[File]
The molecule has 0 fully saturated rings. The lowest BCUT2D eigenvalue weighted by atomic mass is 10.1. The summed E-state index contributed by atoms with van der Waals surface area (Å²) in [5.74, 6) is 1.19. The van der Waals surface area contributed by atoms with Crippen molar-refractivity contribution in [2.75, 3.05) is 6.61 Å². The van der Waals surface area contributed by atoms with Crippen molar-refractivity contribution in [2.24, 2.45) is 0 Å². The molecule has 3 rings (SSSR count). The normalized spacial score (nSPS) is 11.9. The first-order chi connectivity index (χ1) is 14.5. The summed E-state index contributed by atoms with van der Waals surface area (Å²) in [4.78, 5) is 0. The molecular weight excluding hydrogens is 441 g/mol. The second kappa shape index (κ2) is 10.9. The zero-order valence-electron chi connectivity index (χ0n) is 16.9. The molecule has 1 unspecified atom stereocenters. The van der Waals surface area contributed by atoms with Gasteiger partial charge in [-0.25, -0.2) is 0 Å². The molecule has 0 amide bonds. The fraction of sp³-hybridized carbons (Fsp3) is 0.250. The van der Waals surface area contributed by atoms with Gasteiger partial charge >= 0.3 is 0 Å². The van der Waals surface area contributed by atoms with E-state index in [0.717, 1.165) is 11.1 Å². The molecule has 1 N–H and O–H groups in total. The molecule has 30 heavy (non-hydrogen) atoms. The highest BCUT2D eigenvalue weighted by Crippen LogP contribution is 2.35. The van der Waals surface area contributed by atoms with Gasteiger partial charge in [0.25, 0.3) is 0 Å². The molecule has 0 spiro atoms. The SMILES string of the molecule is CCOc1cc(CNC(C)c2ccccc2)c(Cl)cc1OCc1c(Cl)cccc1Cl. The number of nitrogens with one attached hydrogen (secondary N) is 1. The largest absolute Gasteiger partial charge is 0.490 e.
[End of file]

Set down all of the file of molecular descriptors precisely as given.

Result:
The molecule has 0 fully saturated rings. The lowest BCUT2D eigenvalue weighted by atomic mass is 10.1. The summed E-state index contributed by atoms with van der Waals surface area (Å²) in [5.74, 6) is 1.19. The van der Waals surface area contributed by atoms with Crippen molar-refractivity contribution in [2.75, 3.05) is 6.61 Å². The van der Waals surface area contributed by atoms with Crippen molar-refractivity contribution in [2.24, 2.45) is 0 Å². The molecule has 3 rings (SSSR count). The normalized spacial score (nSPS) is 11.9. The first-order chi connectivity index (χ1) is 14.5. The summed E-state index contributed by atoms with van der Waals surface area (Å²) in [4.78, 5) is 0. The molecular weight excluding hydrogens is 441 g/mol. The second kappa shape index (κ2) is 10.9. The zero-order valence-electron chi connectivity index (χ0n) is 16.9. The molecule has 1 unspecified atom stereocenters. The van der Waals surface area contributed by atoms with Gasteiger partial charge in [-0.25, -0.2) is 0 Å². The molecule has 0 amide bonds. The fraction of sp³-hybridized carbons (Fsp3) is 0.250. The van der Waals surface area contributed by atoms with Gasteiger partial charge >= 0.3 is 0 Å². The van der Waals surface area contributed by atoms with E-state index in [0.717, 1.165) is 11.1 Å². The molecule has 1 N–H and O–H groups in total. The molecule has 30 heavy (non-hydrogen) atoms. The highest BCUT2D eigenvalue weighted by Crippen LogP contribution is 2.35. The van der Waals surface area contributed by atoms with Gasteiger partial charge in [0.25, 0.3) is 0 Å². The molecule has 0 spiro atoms. The SMILES string of the molecule is CCOc1cc(CNC(C)c2ccccc2)c(Cl)cc1OCc1c(Cl)cccc1Cl. The number of nitrogens with one attached hydrogen (secondary N) is 1. The largest absolute Gasteiger partial charge is 0.490 e.